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Sunday, October 17, 2004

Zen and the Art of Convoy Security 
"It is a doctrine of war not to assume the enemy will not come, but rather to rely on one's readiness to meet him; not to presume that he will not attack, but rather to make one's self invincible."
-Sun Tzu




A soldier writing in from Iraq is nervous that I might be giving too much away - though I won't mention exactly why.

I'll use the loose analogy of a chess game here:

You don't play winning chess by hoping the opponent doesn't see the best move. You play winning chess by assuming your opponent DOES see the most dangerous move on the board, and playing accordingly.


The fact that drivers drive rather than shoot, and that the steering wheel is on the left, is hardly a state secret. And the fact that fuel trucks aren't normally equipped with vehicle mounted radios is fully apparent by the absence of antennas.


I think you have to assume that the enemy is already fully aware of all these things, and operate with that assumption in mind.

The enemy already knows. He can see what kind of convoy security you provide with his own eyes. If you don't have crew-served weapons--if you don't have port-side security - if you don't have front or rear security, you can be assured he can already figure that out.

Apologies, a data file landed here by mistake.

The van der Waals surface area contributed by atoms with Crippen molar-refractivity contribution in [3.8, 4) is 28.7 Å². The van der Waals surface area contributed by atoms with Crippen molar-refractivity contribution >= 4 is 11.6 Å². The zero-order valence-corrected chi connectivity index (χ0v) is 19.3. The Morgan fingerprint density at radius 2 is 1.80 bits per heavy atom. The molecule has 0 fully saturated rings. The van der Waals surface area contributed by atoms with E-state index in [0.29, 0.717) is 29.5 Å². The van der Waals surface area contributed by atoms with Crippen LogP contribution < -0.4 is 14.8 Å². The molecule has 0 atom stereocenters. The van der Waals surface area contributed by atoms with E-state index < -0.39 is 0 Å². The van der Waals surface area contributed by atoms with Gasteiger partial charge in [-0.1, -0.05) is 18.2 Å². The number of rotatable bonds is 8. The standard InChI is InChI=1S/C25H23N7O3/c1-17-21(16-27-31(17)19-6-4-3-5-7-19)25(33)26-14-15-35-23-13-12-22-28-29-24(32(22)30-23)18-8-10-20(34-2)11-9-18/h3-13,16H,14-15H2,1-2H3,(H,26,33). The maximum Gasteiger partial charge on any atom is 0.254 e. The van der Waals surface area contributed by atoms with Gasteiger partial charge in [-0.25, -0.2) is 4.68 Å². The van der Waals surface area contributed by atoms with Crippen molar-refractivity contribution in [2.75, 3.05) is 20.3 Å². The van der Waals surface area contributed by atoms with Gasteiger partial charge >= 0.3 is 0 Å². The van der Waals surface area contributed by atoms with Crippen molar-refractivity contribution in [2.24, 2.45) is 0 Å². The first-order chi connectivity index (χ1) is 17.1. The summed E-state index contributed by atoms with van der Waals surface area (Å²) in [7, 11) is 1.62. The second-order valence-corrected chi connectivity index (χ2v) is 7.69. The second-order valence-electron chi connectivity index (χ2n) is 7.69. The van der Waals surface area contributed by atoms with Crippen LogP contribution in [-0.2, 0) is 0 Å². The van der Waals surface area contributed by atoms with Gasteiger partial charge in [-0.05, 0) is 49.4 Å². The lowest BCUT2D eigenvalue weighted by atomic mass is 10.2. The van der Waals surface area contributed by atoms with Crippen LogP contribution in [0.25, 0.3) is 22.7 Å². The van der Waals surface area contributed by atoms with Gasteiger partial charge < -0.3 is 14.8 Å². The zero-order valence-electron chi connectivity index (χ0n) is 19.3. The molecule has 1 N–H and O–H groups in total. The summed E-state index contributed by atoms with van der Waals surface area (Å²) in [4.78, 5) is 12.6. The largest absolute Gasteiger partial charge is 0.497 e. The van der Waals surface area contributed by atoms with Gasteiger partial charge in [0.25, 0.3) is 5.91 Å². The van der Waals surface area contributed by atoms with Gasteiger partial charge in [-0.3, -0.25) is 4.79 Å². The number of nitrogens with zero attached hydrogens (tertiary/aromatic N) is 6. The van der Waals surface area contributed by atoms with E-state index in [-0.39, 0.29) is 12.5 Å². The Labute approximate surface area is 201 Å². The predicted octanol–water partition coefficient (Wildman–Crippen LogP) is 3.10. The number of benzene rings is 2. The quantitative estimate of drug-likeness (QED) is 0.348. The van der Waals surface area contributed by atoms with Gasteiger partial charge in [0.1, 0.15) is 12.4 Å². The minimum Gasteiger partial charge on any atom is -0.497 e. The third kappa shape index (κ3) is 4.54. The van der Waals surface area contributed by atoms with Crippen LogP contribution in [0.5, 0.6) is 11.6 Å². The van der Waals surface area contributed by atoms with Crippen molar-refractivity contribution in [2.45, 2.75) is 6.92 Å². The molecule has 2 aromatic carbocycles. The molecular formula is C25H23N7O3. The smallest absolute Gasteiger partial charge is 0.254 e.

The solution is not to practice poor force protection, fail to provide for 360 degree security, and hope that the enemy hasn't figured out the obvious. The solution is to practice sound 360 security, and be ready no matter what the enemy decides to do.

In other words, first make yourself invincible.


To cite Sun Tzu again:

In ancient times, those skilled in warfare make themselves invincible and then wait for the enemy to become vulnerable.

Being invincible depends on oneself, but the enemy becoming vulnerable depends on himself.

Therefore, those skilled in warfare can make themselves invincible, but cannot necessarily cause the enemy to be vulnerable.


Splash, out

Jason



Comments:
Jason,
I just stumbled on your page and I want you to know that you and your guys are in our thoughts and prayers each day. I have a family member in Ramadi and I really enjoy the opportunity to hear updates from there. Your thoughts and intelligence provide a much needed insight that is severely lacking in the info that most Americans receive from the media. Please check six and stay safe. Most of all, keep up the flow of information...it's keeping this Marine family informed and hopeful. KC
 
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